Assessment #3 - Group Assignment"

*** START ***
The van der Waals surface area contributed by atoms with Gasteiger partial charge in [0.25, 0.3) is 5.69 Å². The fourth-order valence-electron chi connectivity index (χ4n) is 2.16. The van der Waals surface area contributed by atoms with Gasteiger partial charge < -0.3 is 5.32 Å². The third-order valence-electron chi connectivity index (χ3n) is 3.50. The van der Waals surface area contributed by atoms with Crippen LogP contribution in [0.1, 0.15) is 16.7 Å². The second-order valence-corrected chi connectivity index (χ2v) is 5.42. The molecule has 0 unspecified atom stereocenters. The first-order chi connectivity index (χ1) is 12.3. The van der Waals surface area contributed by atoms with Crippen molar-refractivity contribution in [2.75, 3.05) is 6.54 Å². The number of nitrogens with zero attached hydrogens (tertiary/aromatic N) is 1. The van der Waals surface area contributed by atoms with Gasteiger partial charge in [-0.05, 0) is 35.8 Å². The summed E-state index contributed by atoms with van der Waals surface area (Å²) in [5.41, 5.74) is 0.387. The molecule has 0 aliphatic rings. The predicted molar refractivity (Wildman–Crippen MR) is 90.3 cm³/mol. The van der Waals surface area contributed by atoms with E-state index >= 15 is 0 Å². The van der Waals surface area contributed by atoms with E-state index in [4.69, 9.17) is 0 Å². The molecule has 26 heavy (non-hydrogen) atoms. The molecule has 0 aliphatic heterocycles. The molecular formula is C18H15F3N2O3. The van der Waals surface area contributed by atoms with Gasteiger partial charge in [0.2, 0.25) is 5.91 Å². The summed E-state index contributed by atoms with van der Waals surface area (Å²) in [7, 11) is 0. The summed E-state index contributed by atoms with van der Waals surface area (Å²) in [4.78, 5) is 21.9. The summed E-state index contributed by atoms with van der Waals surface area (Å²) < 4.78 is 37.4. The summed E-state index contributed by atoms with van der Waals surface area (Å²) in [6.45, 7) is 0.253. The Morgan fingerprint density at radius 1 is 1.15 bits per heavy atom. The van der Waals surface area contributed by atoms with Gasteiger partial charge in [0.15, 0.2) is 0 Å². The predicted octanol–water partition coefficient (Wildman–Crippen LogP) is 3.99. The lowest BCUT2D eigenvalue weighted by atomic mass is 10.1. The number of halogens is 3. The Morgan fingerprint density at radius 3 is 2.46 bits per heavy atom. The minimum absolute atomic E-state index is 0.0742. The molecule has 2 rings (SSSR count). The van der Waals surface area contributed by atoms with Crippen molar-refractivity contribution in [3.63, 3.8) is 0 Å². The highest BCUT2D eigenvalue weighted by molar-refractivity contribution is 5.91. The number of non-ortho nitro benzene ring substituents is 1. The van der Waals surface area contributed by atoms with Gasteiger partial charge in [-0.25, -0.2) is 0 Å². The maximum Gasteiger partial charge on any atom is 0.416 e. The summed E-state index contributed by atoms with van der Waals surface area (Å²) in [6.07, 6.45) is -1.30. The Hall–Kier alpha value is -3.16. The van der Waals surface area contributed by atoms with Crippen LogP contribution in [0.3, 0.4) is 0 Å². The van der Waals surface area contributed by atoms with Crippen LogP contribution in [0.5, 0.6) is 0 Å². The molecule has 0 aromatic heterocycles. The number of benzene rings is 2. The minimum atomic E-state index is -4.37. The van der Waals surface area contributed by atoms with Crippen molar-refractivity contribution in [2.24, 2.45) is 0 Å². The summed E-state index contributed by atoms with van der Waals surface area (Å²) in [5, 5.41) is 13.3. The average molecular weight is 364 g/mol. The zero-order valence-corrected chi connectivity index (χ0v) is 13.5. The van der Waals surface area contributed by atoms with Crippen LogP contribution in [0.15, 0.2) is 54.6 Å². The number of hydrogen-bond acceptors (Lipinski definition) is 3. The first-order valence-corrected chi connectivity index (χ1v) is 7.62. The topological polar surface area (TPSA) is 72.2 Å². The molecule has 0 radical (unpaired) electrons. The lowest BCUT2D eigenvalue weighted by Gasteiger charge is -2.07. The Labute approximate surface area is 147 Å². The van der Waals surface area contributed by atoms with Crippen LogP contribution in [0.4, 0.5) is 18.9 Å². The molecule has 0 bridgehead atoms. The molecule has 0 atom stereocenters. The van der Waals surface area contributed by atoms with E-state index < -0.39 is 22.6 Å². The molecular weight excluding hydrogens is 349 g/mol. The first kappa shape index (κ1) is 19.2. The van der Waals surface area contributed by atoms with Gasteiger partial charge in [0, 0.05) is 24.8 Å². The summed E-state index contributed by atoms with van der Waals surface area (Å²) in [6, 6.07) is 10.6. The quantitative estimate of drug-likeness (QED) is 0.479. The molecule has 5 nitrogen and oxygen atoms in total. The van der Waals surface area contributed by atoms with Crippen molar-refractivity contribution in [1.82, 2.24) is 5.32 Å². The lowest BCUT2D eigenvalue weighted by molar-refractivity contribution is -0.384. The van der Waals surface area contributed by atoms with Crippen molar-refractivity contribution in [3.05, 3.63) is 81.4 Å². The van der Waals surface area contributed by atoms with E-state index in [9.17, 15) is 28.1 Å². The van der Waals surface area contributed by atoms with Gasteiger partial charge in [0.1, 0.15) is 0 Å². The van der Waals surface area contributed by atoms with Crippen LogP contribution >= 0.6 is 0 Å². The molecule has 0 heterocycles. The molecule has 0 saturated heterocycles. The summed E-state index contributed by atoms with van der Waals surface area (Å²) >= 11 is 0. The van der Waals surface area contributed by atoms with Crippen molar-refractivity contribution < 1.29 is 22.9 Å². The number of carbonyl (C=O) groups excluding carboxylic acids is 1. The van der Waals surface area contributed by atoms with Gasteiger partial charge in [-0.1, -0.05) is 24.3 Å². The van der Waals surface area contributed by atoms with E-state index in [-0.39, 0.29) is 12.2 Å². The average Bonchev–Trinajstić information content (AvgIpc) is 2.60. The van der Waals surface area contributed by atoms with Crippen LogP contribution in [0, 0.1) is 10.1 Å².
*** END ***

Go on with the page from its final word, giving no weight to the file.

Meng (1998) states that all Chinatowns around the world are similar in many aspects. For example, the ambience of Chinatown in New York City resembles Melbourne’s Chinatown. The highlights of Chinatown are Chinese institutions, restaurants, grocery stores, and festivals. Chinatown is always a very crowded place, because it is used not only for residence but also for business and merchants. The architecture of buildings and shops identify Chinese heritage. Thus the archways can be seen as the symbol, which are designed particularly for different Chinatown to distinguish one from another. REFERENCES CHIA 2005, Melbourne's Chinatown - Little Bourke Street area (Victoria) (c. 1854-), [Online] Updated 11 September 2009, Viewed 13 April 2010 <http://www.chia.chinesemuseum.com.au/biogs/ CH00015b.htm> Collins, J 2008, Cultural Landscape of Tourism in New South Wales and Victoria, [Online] Viewed 28 May 2010, Gold Coast: CRC for Sustainable Tourism Pty Ltd. <http://crctourism.com.au/WMS/Upload/ Resources/bookshop/80094CollinsCultLandsWEB.pdf> Meng, M 1998, Book Reviews: Social Science, [Online] Vol.123 (18), Available at ProQuest, Viewed 13 April 2010 <http://proquest.umi.com.ezproxy.lib.rmit.edu.au/pqdweb? index=1&sid=6&srchmode=1&vinst=PROD&fmt=6&startpage=-1&clientid=16532&vname=PQD&RQ T=309&did=35610712&scaling=FULL&ts=1271645951&vtype=PQD&rqt=309&TS=1271645973&clie ntId=16532> Nikakisz 2009, Guest Column by Qinghua Guo, [Online - The University of Melbourne Website] Updated 2 September 2009, Viewed 13 April 2010 The Premier of Victoria 2009, MELBOURNE’S CHINATOWN RECEIVES A $4.1 MILLION MAKEOVER, [Online] Updated 27 November 2009, Viewed 13 April 2010 <http://www.premier.vic.gov.au/component/ content/article/8887.html>